- Both raw and processed honey can contain clostridium botulism spores. Processing doesn’t kill them.
- If consumed, those spores can potentially produce intestinal botulism in the stomach after they’ve been consumed.
- However, the spores can’t live in the stomachs or digestive tracts of adults or children. They can only survive and proliferate in babies’ stomachs, because they’re not fully developed yet.
- That’s why babies should never be fed honey. After they’re one year old, intestinal botulism is no longer a risk. (Intestinal botulism is often called infant botulism, for that reason.)
- On average, there are only about 100 cases of botulism in the United States each year, and nearly three-quarters of them are caused by feeding honey (raw or processed) to infants. (1)
Cliff Notes: there’s no botulism risk in eating raw honey, unless you give it to an infant.
The only other health risk to be aware of is to people who are allergic to pollen or have serious seasonal allergies or hay fever, since they may react to the pollen contained in raw honey.
So you can eat raw honey without concern. Why should you eat it?
The Many Health Benefits of Raw Honey
We all grow up hearing how healthy honey is for us. Science proves it.
- Multiple research studies have shown conclusively that raw honey is a powerful antioxidant, because of the flavonoids, phenolic acid and phytochemicals it contains. It is able to reduce oxidative stress and minimize the damage done to the body by free radicals; that means it has the potential be an important weapon against many chronic diseases ranging from diabetes to cancer.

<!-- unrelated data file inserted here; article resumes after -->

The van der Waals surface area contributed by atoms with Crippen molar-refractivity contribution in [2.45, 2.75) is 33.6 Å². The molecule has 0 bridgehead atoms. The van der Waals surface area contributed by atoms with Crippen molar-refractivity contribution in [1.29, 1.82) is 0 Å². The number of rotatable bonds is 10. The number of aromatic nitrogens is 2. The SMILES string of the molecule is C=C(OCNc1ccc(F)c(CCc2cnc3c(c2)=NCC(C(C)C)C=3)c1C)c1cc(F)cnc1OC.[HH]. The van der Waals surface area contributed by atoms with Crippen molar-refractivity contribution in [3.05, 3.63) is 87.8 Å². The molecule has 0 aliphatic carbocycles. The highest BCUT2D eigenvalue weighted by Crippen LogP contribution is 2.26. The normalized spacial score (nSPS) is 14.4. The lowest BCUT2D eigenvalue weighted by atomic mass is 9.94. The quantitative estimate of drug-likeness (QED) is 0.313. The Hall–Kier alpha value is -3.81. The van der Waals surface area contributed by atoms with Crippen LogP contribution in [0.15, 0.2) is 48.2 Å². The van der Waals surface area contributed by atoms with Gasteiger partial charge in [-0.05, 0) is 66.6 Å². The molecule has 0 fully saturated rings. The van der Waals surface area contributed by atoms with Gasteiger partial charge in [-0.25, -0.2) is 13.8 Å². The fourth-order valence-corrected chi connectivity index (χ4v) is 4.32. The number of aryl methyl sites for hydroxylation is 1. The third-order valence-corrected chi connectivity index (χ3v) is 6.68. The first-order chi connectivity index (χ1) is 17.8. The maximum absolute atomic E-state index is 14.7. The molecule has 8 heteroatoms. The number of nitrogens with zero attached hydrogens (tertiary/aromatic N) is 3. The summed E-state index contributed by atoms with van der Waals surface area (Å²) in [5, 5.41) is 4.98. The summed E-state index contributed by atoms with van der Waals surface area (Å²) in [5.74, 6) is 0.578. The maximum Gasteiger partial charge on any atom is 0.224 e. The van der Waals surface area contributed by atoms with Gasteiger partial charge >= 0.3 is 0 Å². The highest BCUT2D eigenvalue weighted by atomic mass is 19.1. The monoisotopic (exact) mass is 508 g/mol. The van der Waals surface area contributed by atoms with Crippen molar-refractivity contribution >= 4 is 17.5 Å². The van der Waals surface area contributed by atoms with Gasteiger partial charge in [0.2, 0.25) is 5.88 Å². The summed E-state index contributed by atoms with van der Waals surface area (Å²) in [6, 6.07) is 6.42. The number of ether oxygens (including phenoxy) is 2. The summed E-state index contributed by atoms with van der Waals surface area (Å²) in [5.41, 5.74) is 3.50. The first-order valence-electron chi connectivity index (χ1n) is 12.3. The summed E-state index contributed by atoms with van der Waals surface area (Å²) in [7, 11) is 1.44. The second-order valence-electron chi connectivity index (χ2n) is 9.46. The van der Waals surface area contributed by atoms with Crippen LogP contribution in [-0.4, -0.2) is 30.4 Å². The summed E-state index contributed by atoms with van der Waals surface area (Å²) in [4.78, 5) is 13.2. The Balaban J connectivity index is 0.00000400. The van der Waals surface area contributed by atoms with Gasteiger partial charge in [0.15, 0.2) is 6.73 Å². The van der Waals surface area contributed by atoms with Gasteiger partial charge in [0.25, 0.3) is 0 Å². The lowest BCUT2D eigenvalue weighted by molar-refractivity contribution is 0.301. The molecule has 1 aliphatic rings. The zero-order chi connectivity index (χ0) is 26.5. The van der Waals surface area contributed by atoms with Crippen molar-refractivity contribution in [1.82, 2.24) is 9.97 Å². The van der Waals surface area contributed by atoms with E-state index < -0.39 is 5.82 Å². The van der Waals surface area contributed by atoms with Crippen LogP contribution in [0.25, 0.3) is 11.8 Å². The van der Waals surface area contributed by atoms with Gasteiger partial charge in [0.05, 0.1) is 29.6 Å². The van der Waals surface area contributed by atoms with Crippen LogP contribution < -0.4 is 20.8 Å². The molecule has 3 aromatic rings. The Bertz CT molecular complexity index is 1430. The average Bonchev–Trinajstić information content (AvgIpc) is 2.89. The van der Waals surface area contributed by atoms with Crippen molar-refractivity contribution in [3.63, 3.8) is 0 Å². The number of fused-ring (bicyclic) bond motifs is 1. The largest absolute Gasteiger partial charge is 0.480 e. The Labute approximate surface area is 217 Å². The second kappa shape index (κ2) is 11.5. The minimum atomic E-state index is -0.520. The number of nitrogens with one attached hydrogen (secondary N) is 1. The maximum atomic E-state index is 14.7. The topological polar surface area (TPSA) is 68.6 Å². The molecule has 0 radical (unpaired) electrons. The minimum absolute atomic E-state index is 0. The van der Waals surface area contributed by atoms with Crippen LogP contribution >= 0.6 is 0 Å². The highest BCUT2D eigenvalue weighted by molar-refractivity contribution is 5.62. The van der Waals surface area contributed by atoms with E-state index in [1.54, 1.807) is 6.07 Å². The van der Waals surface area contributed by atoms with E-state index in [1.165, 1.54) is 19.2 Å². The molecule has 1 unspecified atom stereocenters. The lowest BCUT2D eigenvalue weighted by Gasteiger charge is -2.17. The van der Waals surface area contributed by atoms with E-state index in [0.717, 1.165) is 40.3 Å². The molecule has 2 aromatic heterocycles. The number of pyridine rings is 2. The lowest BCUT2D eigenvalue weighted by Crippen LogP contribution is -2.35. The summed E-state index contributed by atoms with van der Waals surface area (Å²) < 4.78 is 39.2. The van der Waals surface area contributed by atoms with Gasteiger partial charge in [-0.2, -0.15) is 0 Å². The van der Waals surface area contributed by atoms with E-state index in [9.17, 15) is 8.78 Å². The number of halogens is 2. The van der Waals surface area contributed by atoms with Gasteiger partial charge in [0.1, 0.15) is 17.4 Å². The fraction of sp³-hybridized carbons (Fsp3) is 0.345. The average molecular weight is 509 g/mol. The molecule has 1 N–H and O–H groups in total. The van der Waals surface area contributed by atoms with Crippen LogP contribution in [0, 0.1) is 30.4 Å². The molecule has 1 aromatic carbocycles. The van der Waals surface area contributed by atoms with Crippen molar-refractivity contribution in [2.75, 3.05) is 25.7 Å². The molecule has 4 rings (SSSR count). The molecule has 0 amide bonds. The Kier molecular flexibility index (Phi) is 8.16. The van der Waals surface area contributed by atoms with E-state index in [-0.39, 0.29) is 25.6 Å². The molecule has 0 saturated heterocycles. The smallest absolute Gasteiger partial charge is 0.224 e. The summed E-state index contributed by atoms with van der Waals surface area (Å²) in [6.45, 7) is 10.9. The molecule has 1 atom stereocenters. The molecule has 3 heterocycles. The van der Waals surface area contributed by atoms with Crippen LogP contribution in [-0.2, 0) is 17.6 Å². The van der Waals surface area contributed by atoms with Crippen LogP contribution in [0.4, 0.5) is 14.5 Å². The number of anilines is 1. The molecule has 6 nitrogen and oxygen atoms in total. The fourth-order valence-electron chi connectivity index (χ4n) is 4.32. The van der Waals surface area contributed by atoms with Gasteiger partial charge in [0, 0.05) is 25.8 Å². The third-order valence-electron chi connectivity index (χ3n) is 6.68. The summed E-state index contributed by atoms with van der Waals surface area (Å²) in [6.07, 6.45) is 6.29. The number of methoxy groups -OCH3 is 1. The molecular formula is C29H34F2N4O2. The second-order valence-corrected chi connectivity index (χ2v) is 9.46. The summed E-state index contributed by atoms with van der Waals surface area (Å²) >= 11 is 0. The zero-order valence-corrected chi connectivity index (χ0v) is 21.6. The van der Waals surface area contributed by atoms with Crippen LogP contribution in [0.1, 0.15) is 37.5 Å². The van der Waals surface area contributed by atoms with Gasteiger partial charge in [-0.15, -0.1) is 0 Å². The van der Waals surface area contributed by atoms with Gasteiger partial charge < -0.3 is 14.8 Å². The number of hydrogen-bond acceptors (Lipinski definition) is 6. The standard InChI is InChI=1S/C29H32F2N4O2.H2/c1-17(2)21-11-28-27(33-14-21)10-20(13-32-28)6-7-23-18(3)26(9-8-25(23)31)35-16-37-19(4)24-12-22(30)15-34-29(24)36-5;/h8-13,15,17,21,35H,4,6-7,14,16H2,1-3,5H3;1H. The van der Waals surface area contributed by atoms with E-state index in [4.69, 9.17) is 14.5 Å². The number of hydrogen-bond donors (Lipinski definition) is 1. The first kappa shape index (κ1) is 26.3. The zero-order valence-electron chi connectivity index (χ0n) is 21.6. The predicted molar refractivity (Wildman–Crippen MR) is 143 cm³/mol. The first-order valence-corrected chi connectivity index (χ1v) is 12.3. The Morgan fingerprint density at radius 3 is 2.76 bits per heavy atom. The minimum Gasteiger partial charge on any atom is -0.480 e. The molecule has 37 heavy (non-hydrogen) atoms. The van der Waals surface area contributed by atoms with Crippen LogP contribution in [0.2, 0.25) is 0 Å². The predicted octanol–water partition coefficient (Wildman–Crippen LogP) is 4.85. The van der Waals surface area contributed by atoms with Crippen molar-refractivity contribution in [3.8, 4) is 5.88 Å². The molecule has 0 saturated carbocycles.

- Raw honey has potent anti-inflammatory and antibacterial properties, thanks to its low pH level and its ability to produce hydrogen peroxide in the body, which help fight E. coli and many staph infections. And honey is not just healthy when eaten, it can also be used topically to aid wound healing. Manuka honey is the type of honey revered most for those abilities.
- There aren’t a lot of nutrients in honey, but it does contain important amino acids, vitamins and minerals, as well as a high content of live enzymes which can benefit the digestive and immune systems.
- And as you probably found out when you were told how healthy honey is, its ability to soothe sore throats is legendary.
It’s important to understand that these benefits don’t exist equally in all types of honey. Research on the substance’s many health benefits shows that they’re primarily found in raw, unfiltered and unheated honey. Other “honey products” like store honey and ultra-filtered honey may taste great, but simply aren’t as good for you.
And that all traces back to the “stuff” in raw honey that initially makes so many people nervous. Propolis, pollen and beeswax contain most of the substances which provide raw honey with its medicinal and health benefits. Once honey is filtered and pasteurized, those small bits and pieces are gone – and so are their beneficial effects.
One last bit of housekeeping: we mentioned earlier that raw honey will crystallize into a semi-solid or solid form faster than store honey. That’s also because of the extra “stuff” in unfiltered honey; when glucose falls out of honey’s supersaturated solution, it looks for something to attach to. The propolis, pollen and beeswax floating around in raw honey make that easy – so crystals are formed quickly and the honey gets hard.
Not to worry, though, crystallized honey is simply honey in a solid state. Heat it gently in a warm water bath, and you’ll have your delicious – and healthy – raw honey back and ready for use.